Salted Lassi is a 10 rupee (15 cents) drink that Indians love, particularly in the morning. You can find it at most breakfast bars around Bangalore. It is drunk as a refresher and is considered to have good health properties.
- 1/2 c. yogurt
- 2 tbs. fresh coriander
- 1 tsp. ginger, rough chopped
- 1/2 tsp. salt
- Put all ingredients into a blender and blend until smooth.
- Add about 2 cups water to dilute.
Makes about 3 cups
Note: This drink is definitely an acquired taste. The salt makes it tart, the ginger pretty strong and the overall texture something not quite like a smoothy, but also not milk. I’m afraid neither one of us enjoyed it much.
Bangalore is a multicultural city with people from many parts of the country and the world. There is also diversity in language, religion and ethnicity. In particular Bangalore is known for big breakfasts and spicy foods. Here are examples of the kinds of cuisines from around Karnataka, our Indian state, which can be found here in Bangalore:
- South Indian Breakfasts – major hotels have huge spreads of many different cuisines, but an authentic Southern Indian breakfast might include:
- idli – fermented steamed cake. Very white with not a ton of flavor on its own, but good with different chutneys.
- Vada – savory fritter. I guess anything deep fried is good and at least worth trying. I’ve found them to be a bit doughy though.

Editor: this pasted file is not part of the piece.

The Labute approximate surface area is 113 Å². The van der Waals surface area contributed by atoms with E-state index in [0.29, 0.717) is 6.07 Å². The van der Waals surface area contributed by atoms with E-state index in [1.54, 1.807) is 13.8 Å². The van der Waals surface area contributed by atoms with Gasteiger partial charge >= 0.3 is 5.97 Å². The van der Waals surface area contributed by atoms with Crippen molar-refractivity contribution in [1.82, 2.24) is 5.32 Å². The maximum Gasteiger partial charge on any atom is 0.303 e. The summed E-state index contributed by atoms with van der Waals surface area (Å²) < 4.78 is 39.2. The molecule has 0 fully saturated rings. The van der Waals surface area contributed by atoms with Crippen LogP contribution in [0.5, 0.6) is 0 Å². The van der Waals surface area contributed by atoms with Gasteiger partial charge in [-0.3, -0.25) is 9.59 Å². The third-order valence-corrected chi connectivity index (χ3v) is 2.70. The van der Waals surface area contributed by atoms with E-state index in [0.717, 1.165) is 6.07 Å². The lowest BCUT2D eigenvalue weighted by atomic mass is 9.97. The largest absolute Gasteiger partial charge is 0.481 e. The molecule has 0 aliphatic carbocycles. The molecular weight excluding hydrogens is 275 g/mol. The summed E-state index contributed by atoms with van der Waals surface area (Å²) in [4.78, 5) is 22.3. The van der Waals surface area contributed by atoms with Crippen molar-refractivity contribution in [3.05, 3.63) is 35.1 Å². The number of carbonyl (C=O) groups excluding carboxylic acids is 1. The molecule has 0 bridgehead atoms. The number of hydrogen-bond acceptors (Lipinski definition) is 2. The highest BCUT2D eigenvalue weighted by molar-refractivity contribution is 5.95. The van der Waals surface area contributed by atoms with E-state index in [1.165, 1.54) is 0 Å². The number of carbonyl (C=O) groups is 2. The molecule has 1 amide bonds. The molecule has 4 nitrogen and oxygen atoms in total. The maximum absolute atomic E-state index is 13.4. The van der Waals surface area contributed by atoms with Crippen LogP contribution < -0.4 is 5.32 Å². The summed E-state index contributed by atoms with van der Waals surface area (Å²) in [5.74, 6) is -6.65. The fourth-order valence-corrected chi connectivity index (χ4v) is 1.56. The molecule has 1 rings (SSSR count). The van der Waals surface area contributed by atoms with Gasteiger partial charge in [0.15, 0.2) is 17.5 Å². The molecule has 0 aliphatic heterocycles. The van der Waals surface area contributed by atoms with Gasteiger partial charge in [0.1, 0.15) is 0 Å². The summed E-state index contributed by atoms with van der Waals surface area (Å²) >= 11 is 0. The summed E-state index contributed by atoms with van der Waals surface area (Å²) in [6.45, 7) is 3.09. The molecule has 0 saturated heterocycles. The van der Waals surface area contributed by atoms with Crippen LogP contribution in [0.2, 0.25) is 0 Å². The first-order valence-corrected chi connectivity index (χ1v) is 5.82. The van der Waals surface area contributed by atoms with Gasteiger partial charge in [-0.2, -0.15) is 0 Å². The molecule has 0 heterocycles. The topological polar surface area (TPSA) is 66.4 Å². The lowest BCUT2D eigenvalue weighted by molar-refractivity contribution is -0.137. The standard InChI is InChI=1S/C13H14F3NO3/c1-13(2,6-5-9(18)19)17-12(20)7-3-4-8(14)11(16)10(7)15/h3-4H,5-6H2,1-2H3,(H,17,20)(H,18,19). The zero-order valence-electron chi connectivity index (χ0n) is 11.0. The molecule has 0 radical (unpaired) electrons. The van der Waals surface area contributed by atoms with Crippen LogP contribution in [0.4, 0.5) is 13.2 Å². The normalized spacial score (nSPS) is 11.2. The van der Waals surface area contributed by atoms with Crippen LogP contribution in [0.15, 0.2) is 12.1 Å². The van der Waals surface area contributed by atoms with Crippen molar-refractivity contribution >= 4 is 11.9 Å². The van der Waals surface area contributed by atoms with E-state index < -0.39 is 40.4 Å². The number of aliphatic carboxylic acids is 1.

- dosas – savory pancakes. Now we are talking. The thin pancakes resemble crepes, but are made from rice and beans (although you wouldn’t know it to taste them) and can be filled with all many things like masala dosa (a potato curry mixture that is delicious).
- other things include set dosa (fermented savory pancake), bisl bele bath (rice, lentil, vegetables), pongal (savory rice and lentil), uppittu (semolina porridge), avalaki (flattened rish), rava idli (steamed semolina cake), pesarattu (green gram crepe), idlyappa (string hopper), appam (fluffy pancake) and puttu (steamed rice cake).
- Chettinad Cuisine – Chettinad is a region in Tamil Nadu, home of a large and successful trading community. They use many spices and the food is hot.
- dosas (savory pancakes), appams (fluffy pancakes) or idlies (fermented steamed cakes) are used to offset the spiciness of
- pepper chicken, lamb varuval (dry curry) or kothu paratha (minced meat dish and bread)
- Kerala Cuisine – Kerala is on the southwest coast of India thus fish is a big part of the menu.
- puttu and karla curry (steamed rice cake with chickpeas curry)
- idli (fermented steamed cake)
- pidiyan (rice dumpling)
- Andhra Cuisine – Very cool because a traditional meal is served on a fresh banana leaf as a plate and fingers are used for eating. In the center of the leaf is a huge mound of white rice, usually with ghee (a kind of clarified butter that is everywhere). There might be a meat as well. Around the rice you’ll find many little dishes with:
- spicy pappulu podi (lentil-based condiment)
- pappu (lentils)
- vepudu (dry vegetables which means cooked vegetables, just not in a sauce)
- gojju (curries)
- pulusu (sour gravy)
- pappu chaaru (lentil broth)
- pachadi (chutney)
- rasam (soupy lentils)
- ooragaya (pickle)
- curd (yogurt)